About Pancreatic Cancer
Learn more about Pancreatic Cancer
Overview of Pancreatic Cancer
Pancreatic cancer is one of the most difficult diseases to diagnose, mainly because there are no “definitive” symptoms, but also because standard tests often return negative results.
Patients often comment on experiencing a variety of symptoms prior to diagnoses, including unintended weight loss, loss of appetite, nausea, back or belly pain, fatigue and jaundice.
According to the American Cancer Society’s most recent estimates:
- About 62,210 people (32,970 men and 29,240 women) will be diagnosed with pancreatic cancer this year.
- About 49,830 people (25,970 men and 23,860 women) will die of pancreatic cancer this year.
- Pancreatic cancer accounts for about 3% of all cancers in the US and about 7% of all cancer deaths.
- The average lifetime risk of pancreatic cancer for men and women is about 1 in 64.
Pancreatic cancer is the third leading cause of cancer-related death in the U.S., killing more people than breast cancer. It is predicted to become the second leading cause of cancer-related death in the United States around 2030, second only to lung cancer.
Pancreatic cancer may cause only vague unexplained symptoms. Symptoms that may indicate pancreatic cancer include:
- Pain (usually in the abdomen or back)
- Weight loss, jaundice (yellowing of the skin and/or eyes) with or without itching
- Loss of appetite
- Change in stool
- Recent-onset diabetes
If you are experiencing one or more of these symptoms, we urge you to speak to your doctor immediately and reference pancreatic cancer.
You are your own best advocate. The Kosten Foundation strongly recommends that you discuss your treatment goals with your healthcare team and know all of your options at every stage of your disease.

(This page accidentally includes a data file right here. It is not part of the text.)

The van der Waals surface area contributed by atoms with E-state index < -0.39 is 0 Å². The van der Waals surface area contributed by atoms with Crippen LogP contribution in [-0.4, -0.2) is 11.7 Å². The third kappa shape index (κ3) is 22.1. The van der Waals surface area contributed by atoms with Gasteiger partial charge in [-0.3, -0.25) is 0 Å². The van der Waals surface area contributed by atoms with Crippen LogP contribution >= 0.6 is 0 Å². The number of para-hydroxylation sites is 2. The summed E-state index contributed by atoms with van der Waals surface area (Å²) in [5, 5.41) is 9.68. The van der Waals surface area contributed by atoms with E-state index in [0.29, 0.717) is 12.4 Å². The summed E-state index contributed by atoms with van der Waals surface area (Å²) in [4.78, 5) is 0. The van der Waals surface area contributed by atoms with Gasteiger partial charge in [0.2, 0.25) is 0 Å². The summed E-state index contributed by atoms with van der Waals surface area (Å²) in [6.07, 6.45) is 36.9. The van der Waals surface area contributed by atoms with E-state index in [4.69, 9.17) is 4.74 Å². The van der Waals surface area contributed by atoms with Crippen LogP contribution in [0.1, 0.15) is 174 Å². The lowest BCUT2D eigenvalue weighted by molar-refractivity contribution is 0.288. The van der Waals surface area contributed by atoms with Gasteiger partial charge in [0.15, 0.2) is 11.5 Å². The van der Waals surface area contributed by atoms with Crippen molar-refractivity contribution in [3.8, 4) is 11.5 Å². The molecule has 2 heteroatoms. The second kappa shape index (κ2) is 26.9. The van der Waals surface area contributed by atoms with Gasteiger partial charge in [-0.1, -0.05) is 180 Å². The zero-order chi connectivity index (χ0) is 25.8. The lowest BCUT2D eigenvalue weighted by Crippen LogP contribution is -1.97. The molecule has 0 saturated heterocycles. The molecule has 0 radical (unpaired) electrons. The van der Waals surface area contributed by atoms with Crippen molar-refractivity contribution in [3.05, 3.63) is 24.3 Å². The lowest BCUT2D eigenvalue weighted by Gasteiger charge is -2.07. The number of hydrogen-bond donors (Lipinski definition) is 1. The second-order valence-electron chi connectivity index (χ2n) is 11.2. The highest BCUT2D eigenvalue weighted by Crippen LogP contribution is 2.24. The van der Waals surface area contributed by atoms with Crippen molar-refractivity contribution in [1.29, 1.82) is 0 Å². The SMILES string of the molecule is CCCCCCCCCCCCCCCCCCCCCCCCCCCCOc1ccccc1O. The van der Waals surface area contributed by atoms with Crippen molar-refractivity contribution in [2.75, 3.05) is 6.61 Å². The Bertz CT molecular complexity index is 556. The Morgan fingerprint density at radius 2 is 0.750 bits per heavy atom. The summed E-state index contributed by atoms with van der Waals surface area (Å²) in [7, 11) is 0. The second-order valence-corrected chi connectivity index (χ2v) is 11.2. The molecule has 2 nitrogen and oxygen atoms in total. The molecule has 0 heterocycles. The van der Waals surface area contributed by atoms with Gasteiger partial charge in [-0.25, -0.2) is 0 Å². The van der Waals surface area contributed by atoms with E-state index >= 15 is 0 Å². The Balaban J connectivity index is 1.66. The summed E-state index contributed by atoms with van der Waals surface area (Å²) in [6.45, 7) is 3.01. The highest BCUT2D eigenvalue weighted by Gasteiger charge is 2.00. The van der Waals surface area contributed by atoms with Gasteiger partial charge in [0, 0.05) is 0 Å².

Pancreatic cancer patients who participate in clinical research have better outcomes. Every treatment available today was approved through a clinical trial. The Kosten Foundation strongly recommends clinical trials at diagnosis and during every treatment decision. Please contact us for assistance in finding clinical trial opportunities in our area.
The most commonly performed surgery to remove tumors in the pancreas.
Is performed if a tumor is located within the body or tail portion of the pancreas.
When the tumor is situated in such a way that requires the entire pancreas to be removed.
Serous cystadenomas are a type of cystic neoplasm of the pancreas. These lesions are more frequent in those greater than age 70 and are more common in women. They are commonly quite large at the time of diagnosis measuring on average 5-8cm. Even though they are large they almost never cause jaundice and uncommonly will block the pancreatic duct. Thus, they are usually asymptomatic and are most usually found on diagnostic imaging performed for other reasons.
When they do cause symptoms it is usually due to compression of surrounding organs such as the stomach which may cause partial obstruction of the intestines. These lesions are benign and can usually be differentiated from other more serious cystic neoplasms by modern diagnostic techniques. In the absence of symptoms, they may be safely observed without surgery.